Because Albert had a lively interest in industry and invention, the queen was introduced to new developments in technology. He tried to open Victoria’s eyes to the ideas and opinions that were uprooting the old agriculturally based world around them. Albert focused on technological change as a way to improve the lives of all people, not just the upper and middle class. He wanted the standard of life of the working class improved, he wanted wealth to be more evenly distributed, and he wanted more people to have the advantages of the new inventions.

screen-shot-2011-03-28-at-10-46-38-amOne of Albert’s greatest successes—The Great Exhibition of The Works of Industry of All Nations (informally known as the Crystal Palace)—almost failed because of the British nationalist attitudes. Protests were lodged in Parliament to the Exhibition because of the influx of foreigners that it would attract.

Political enemies of the Prince focused on every aspect of the event, complaining relentlessly in Parliament and in the press about the construction of the building that would house the Exhibition, the perceived negative impact that it would have on the economy, and the folly of the Queen for allowing her foreign-born husband to bring such disorder to London.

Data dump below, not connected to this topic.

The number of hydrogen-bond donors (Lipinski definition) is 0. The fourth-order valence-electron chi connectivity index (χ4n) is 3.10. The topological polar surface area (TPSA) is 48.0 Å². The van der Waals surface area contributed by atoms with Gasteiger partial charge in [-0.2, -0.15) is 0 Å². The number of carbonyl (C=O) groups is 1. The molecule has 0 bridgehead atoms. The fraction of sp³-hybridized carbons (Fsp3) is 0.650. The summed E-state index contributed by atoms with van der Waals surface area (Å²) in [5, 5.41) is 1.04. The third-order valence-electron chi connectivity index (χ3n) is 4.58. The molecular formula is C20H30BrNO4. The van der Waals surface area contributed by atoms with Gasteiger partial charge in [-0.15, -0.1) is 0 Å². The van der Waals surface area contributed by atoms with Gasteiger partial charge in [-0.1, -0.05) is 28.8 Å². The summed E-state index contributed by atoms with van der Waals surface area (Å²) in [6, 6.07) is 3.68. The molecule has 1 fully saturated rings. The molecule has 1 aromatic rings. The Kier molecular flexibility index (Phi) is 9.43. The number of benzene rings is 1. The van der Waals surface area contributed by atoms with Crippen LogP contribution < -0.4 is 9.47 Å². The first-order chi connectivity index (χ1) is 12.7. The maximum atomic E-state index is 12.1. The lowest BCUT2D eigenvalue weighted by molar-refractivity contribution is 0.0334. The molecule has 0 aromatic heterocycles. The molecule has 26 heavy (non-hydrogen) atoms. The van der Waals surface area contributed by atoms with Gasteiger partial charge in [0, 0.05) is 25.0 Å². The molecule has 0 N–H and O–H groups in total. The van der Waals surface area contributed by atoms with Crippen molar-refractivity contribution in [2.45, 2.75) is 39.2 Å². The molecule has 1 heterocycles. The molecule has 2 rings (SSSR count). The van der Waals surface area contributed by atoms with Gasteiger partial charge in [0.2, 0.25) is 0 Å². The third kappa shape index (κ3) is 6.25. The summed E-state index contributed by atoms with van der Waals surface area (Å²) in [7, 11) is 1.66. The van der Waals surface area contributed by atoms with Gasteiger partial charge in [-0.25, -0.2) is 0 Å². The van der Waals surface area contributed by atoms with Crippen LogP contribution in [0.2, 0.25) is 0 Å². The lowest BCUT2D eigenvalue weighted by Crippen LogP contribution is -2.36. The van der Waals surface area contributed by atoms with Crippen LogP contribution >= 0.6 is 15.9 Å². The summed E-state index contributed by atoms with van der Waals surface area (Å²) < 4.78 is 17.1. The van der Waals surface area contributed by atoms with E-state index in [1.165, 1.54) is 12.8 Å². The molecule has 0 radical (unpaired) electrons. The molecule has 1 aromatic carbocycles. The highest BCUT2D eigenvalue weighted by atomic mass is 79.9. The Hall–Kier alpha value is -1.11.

Despite all of the protests, it was an unparalleled success:

“On May 1, 1851 the Great Exhibition opened at the Crystal Palace, an
engineering marvel itself, on the southeastern edge of Hyde Park. A
wonder of iron and glass, it was the first substantial prefabricated building,
and housed a staggering sampling of the new developments in
engineering, manufactures and the arts. Its impetus in fostering change
would be enormous, and the setting, with light streaming through its
293,655 panes of glass, awesome. Six million visitors were recorded,